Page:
Autonomous vehicles or self-driving cars appear to be the go-to-car of the future, and several auto-manufacturers are creating new models. Makers of Tesla cars with an “auto-pilot” feature say their S Model is “probably better than a person” driver. In fact, in the race to develop self-driving vehicles, several titans and service providers of the industry have gone all in, including General Motors, Ford, Uber, and Lyft to name a few.
As the world watches and waits, many are now wondering, are self-driving cars really safer than standard vehicles? And will they make a significant difference in prevent traffic accidents?
A recent study from the University of Michigan may shed light on the answers to these questions…
Autonomous Cars are Safer, but They Crash More Often, Study Finds
The makers of self-driving have contended for some time that autonomous vehicles hold the potential to be safer than standard vehicles. In fact, noting these potential safety impacts, Google has explained:
Imagine if everyone could get around easily and safely, regardless of their ability to drive. Aging or visually impaired loved ones wouldn’t have to give up their independence. Time spent commuting could be time spent doing what you want to do. Deaths from traffic accidents—over 1.2 million worldwide every year—could be reduced dramatically, especially since 94% of accidents in the U.S. involve human error.
According to the University of Michigan study, however, self-driving cars are about five times more likely to crash than regular cars. They are also rear-ended about 50 percent more often than conventional cars.
This discrepancy – higher crash rates for reportedly safer vehicles – seems to present a paradox on the surface. Digging deeper into the data, however, provides some clarification, as:
- Self-driving cars have reportedly not been to blame for any of the accidents in which they have been involved.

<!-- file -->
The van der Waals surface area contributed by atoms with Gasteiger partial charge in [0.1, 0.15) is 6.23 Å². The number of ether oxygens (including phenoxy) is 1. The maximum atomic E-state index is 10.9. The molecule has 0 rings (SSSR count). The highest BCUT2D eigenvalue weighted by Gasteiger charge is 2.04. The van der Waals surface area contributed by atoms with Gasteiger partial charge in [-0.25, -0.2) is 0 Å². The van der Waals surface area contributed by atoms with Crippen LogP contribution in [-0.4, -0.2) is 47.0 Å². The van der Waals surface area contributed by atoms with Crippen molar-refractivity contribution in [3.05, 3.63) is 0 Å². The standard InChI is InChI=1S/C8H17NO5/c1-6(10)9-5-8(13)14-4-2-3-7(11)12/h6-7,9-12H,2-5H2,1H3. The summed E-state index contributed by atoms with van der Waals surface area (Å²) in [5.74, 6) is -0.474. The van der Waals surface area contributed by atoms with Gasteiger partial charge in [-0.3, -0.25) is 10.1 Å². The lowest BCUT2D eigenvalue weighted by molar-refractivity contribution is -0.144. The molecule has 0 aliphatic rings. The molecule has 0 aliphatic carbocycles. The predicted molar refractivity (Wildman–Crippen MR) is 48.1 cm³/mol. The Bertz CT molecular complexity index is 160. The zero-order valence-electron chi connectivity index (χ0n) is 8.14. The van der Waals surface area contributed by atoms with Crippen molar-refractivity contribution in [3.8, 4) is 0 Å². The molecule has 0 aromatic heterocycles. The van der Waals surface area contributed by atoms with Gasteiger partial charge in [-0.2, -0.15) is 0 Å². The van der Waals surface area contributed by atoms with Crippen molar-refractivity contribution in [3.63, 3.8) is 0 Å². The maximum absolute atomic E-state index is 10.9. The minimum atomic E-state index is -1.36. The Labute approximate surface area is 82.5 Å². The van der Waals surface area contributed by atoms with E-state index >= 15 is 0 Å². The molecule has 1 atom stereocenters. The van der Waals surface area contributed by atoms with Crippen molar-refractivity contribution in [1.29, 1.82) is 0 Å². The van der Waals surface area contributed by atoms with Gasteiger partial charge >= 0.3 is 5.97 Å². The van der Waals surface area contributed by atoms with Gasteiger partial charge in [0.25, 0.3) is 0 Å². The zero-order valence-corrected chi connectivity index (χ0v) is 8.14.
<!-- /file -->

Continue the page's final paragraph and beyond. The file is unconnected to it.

- Self-driving cars have a zero fatality rate (as of January 2016).
- Self-driving cars have been driven far less than standard vehicles. In fact, while self-driving cars have driven approximately 1.4 million miles (in controlled testing conditions) while standard vehicles are driven about 3 trillion miles annually (in real-world settings).
How to Avoid a Collision with a Self-Driving Vehicle
Given that self-driving cars may be sharing the roads with drivers within five years (according to Google’s projections and goals), knowing what to do to avoid crashes with these vehicles is important.
And it’s relatively simple: stay focused and aware of your surroundings and the traffic conditions. Be a defensive driver, comply with traffic laws and wear your seatbelt so you are optimally protected if – or when – collisions happen.
Contact a Boulder Car Accident Lawyer at Cederberg Law
If you or a loved one has been injured in a car accident with a self-driving car – or if you have lost a loved one in a motor vehicle accident, contact a Boulder car accident lawyer at Cederberg Law to find out more about your best options for financial recovery.
Call us at 303-499-0449 or email us via the contact to meet with us at no cost or obligation to you. In addition to offering free initial consults and contingency fee options, our lawyers make hospital visits to ensure that you have access to the legal support you need – whenever you need it.